By Ed Horan, Certified Exchange Specialist®

Passive losses is not a topic that sets readers on fire. But if you have a rental property and your income is over one hundred thousand dollars, you should understand the treatment of suspended losses in a 1031 exchange.

For starters, IRC Section 469(c)(2) establishes all rental property as a passive activity. This section applies to all individuals, estates, trusts, closely held corporations, and personal service corporations. There are two kinds of passive activity. These are a trade or business in which you do not materially participate, and rental activities, regardless of your participation, unless you are a real estate professional. Your activity may not be a rental activity if the average period of customer use of the property is seven days or less. Also, if you personally use a rental property (vacation home) during the year for more than the greater of 14 days or 10% of the days actually rented, it is not a passive activity. IRS Publication 527 covers in detail the limits on rental losses if you had excessive personal use of the property.

Exception for Real Estate Professionals

IRC Section 469(c)(7) provides special rules for taxpayers in the real estate business. If you qualify as a real estate professional, rental real estate activities in which you materially participate are not passive activities. You qualify as a real estate professional for the year if you meet both of the following requirements: first, one half of all business services performed were in real property businesses in which you materially participated, and second, you performed more than 750 hours in real property businesses. For a full explanation of this very favorable rule, see Page 5, IRS Publication 925 available at

Special $25,000 Allowance

If you or your spouse actively participated in a passive rental real estate activity, you can deduct up to $25,000 of loss from the activity from your non-passive income. This special allowance is an exception to the general rule disallowing losses in excess of income from passive activities. The maximum $25,000 allowance is reduced if your modified adjusted gross income exceeds $100,000 and you are married filing jointly.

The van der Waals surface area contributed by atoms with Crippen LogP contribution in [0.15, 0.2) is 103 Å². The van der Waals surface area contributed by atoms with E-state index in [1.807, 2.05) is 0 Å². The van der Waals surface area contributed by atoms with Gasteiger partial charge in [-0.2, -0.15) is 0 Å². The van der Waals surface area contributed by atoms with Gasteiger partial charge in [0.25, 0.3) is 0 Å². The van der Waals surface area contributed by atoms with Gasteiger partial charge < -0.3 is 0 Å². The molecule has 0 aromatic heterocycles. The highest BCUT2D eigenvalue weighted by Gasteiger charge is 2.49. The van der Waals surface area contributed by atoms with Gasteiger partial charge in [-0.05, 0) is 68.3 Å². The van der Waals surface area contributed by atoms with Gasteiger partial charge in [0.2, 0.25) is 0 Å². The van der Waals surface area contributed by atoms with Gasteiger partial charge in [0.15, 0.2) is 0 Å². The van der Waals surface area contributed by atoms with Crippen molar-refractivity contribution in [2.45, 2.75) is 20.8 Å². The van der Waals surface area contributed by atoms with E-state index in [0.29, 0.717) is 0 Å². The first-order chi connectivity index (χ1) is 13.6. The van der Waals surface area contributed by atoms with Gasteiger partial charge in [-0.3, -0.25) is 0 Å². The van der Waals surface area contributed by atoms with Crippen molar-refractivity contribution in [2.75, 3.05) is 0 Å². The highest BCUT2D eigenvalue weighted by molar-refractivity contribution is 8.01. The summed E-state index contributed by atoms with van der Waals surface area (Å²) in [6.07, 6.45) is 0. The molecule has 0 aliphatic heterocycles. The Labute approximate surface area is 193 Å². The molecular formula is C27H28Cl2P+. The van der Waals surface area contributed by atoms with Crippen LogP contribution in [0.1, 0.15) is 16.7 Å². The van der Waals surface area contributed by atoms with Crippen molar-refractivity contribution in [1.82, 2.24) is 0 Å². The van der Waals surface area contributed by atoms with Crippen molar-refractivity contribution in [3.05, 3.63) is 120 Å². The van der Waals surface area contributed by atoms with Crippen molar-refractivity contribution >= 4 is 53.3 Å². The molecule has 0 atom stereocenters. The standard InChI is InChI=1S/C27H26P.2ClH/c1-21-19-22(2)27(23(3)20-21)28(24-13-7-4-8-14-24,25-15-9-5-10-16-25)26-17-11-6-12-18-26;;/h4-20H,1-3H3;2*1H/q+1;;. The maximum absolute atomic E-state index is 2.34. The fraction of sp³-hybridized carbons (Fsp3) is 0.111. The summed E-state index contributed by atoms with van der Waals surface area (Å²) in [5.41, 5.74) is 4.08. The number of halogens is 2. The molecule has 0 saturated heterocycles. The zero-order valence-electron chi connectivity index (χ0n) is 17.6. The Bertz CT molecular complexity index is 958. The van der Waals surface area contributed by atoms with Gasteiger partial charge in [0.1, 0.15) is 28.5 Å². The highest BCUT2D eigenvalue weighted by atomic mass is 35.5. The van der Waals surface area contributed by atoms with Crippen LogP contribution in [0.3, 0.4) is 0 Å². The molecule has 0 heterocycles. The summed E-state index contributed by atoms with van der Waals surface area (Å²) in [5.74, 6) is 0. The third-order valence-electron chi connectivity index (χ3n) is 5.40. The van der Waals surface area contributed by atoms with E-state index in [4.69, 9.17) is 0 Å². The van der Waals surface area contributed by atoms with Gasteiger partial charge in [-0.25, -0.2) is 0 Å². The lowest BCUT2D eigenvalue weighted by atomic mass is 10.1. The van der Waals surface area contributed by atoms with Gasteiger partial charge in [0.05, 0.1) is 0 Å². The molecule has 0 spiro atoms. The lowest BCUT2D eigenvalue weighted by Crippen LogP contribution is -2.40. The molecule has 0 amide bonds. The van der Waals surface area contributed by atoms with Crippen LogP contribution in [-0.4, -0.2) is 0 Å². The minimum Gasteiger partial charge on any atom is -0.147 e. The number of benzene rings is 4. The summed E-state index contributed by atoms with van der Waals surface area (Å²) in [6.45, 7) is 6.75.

What happens if my rental property expenses and depreciation exceed the rental income and due to my income I do not qualify for the special allowance? You have just joined the ranks of taxpayers with passive activity losses, otherwise known as PALs. These become suspended passive losses and are reported on IRS Form 8582, Passive Activity Loss Limitations, as part of your regular federal tax return.

For each rental property activity (an activity may be one or more properties), the amount of loss or gain and losses carried over from prior years are posted to Form 8582 and attached worksheets. Gains from other passive activities can offset losses from rental real estate.

If you dispose of your entire interest in a passive activity or former passive activity to an unrelated person in a fully taxable transaction, the losses allocable to the activity for the year are not limited by the PAL rules. A fully taxable transaction is a transaction in which you recognize all the realized gain.

If you have significant losses in the rental activity you are selling your best option may be to sell the property outright rather than do a 1031 exchange. Then all of the suspended losses for that activity can be used to offset the recognized gain from the sale of the property.

If the rental property has significant realized gain, then the best option may be to do a 1031 exchange and use the suspended loss on that property to offset boot recognized in the exchange.

How does this work?

Let’s say you have accumulated $20,000 in suspended losses on the property in the current and/or past years. At settlement you can receive $20,000 from the settlement agent thus creating $20,000 in cash boot. Or you can reinvest $20,000 less than the cash received from the relinquished property. At the end of the exchange the qualified intermediary will send you the $20,000. This is recognized cash boot.  Any boot recognized in the exchange transfer of the property is considered passive activity gain that can be used to offset suspended passive losses. This is reported by completing Part I of Schedule E through line 22 to determine the loss or gain for the current year. The result is posted to Worksheet 1 and Form 8582. Worksheet 1 shows the net income (say the $20,000 cash boot), any loss for the year and prior years. Then Worksheet 6 shows the total allowed loss of $20,000 that is placed on line 23 , Schedule E and gets carried forward to Line 17 on Form 1040 to offset the gain from Schedule D and Form 8824 which are used to report the exchange.

If the property is not sold outright or boot recognized, then your third option is to do nothing and any suspended passive losses not used will be carried forward to the replacement property.

Taxpayers should take every effort to use up suspended passive losses. This article shows how to use suspended passive losses in an exchange or outright sale. Involved taxpayers should consult their tax adviser and IRS Publication 925 and the instructions for IRS Form 8582 for the multitude of exceptions and special rules pertaining to passive income and losses.